Cyberattacks spur talk of 3rd DOD network

As part of a strategy to defend its unclassified networks against relentless cyberattacks, the Pentagon may establish a new network to handle electronic commerce and other interactions with the public while cutting off all other existing connections to the Internet.

The proposal follows an increase in the rate of cyberattacks - many stemming from the Kosovo conflict - on the Non-Classified Internet Protocol Router Network (NIPRNET), through which the department transmits unclassified information, including some tactical data, via the Internet.

Marv Langston, deputy assistant secretary of Defense for command, control, communications and intelligence (C3I), said top DOD officials have begun debating whether to disconnect NIPRNET from the Internet and create another network, a so-called third layer, which would provide Internet links between DOD and e-commerce partners and provide the public with access to military Web pages.

The proposed strategy, under debate by DOD officials, would leave the department with three layers of networks: the Secret Internet Protocol Router Network, for classified information; NIPRNET, which would become a virtual private network for internal DOD communications; and the new network, through which the department would communicate with its business partners and the public.

John Hamre, deputy secretary of Defense, framed the issues behind the policy debate in stark terms last week, calling the short air campaign in Yugoslavia against Serbia "the first cyberwar," citing Serb attacks against NATO's public World Wide Web pages.

"We were under a cyberattack in our operations against Serbia," Hamre said at last week's GovTechNet International Conference and Exhibition. DOD is vulnerable to such attacks because the department "routinely operates in commercial cyberspace" using NIPRNET, he said.

Lt. Gen. William Campbell, the Army's director for C3I, called the current NIPRNET policy "close to madness" because it is used to actively support military operations.

Campbell, who would like to see DOD set up the third-layer network, said the Pentagon should not compromise the security of NIPRNET to support e-commerce and interactions with the public. "The [e-commerce] tail should not wag the C3I dog," Campbell said.

Tim Bass, president and chief executive officer of the security consulting firm The Silk Road Group Ltd., said the third layer is a very wise plan. "Denial-of-service attacks against [Internet Protocol] networks are a real threat, and there is no disagreement that IP is highly vulnerable," Bass said. "Furthermore, nonclassified IP access to the Internet is now a mission-critical requirement."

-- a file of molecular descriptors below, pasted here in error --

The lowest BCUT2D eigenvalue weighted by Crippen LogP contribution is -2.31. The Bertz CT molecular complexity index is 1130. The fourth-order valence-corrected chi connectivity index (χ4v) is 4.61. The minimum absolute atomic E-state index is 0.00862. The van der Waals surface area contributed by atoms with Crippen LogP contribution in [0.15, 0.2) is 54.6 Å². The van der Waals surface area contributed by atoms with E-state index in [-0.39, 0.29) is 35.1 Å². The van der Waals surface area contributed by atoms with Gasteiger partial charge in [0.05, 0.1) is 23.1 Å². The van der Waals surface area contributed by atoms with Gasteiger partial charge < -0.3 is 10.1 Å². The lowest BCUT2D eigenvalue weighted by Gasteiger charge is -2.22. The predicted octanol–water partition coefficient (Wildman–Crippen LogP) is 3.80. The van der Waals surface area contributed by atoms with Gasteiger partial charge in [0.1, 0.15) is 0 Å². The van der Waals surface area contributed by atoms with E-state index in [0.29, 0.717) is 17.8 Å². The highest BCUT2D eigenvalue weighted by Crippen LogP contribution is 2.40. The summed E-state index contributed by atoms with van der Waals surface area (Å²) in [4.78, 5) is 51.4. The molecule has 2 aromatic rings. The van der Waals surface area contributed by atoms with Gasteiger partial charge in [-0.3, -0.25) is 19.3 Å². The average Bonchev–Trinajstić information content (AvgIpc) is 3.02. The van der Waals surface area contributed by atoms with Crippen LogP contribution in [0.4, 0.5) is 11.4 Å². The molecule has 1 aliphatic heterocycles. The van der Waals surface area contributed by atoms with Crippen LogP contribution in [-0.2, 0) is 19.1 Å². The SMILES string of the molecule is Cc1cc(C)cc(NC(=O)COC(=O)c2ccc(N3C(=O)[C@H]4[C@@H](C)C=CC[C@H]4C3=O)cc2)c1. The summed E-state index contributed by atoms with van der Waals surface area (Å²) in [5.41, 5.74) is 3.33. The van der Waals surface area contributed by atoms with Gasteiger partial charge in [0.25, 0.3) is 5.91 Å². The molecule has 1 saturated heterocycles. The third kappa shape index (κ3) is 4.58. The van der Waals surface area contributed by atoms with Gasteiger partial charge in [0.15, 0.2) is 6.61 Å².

Rick Forno, a security officer for Network Solutions Inc. and a former senior security analyst at the House of Representatives' Information Resources Security Office, also said DOD's plan is plausible. "All public-access networks should be on a completely compartmented environment from anything [classified "For Official Use Only"] or higher, including day-to-day routine local-area networks," he said. If properly carried out, the policy "will be a great solution," Forno said.

However, the proposed strategy is not without some obstacles, DOD officials said.

Langston, who also serves as DOD's deputy chief information officer, which gives him a key role in the network security policy debate, said, "It is difficult to unplug [DOD] from the Internet."

Establishing a third layer would, in essence, set up another U.S., if not global, DOD network, which would be expensive, Langston said.

Langston advocates protecting NIPRNET by copying a Navy initiative to secure networks with an array of technology, including intrusion-detection systems, firewalls and encryption technology.

The Navy has developed its "defense in-depth" strategy as part of an effort to build a secure Navywide intranet. Langston believes the strategy obviates the need to pull the Internet plug except under the most extreme circumstances. "The only reason to pull off the Internet is a massive cyberattack," Langston said.

Rear Adm. John Gauss, commander of the Space and Naval Warfare Systems Command, supports an ongoing NIPRNET redesign, which would involve the Defense Information Systems Agency upgrading the network's security measures. "What DISA's doing will protect DOD computing and still give us a viable means of communicating with industry," Gauss said.

Lt. Gen. William Donahue, director of communications and information for the Air Force, agreed that disconnecting NIPRNET from the Interent is not a viable option. "We're not going to disconnect from the Internet because we depend on it for too much," he said. But, he added, "You have to balance the need to connect with the need to protect."

Although a decision has not yet been made about the third network, Donahue envisions DOD reaching a stage where it initially will shut down all connections between NIPRNET and the Internet, closing all "back door" connections, and then reconnect DOD with a smaller number of open connections.

"There will probably be a finite number of connections to the Internet, and they will be protected," Donahue said. When that occurs, DOD still will need "to be serious, dedicated, dogged and persistent in protecting our network nodes," he said.

But Campbell will continue to push to cut off DOD from the Internet. "If you are going to be a cannot be faint of heart."


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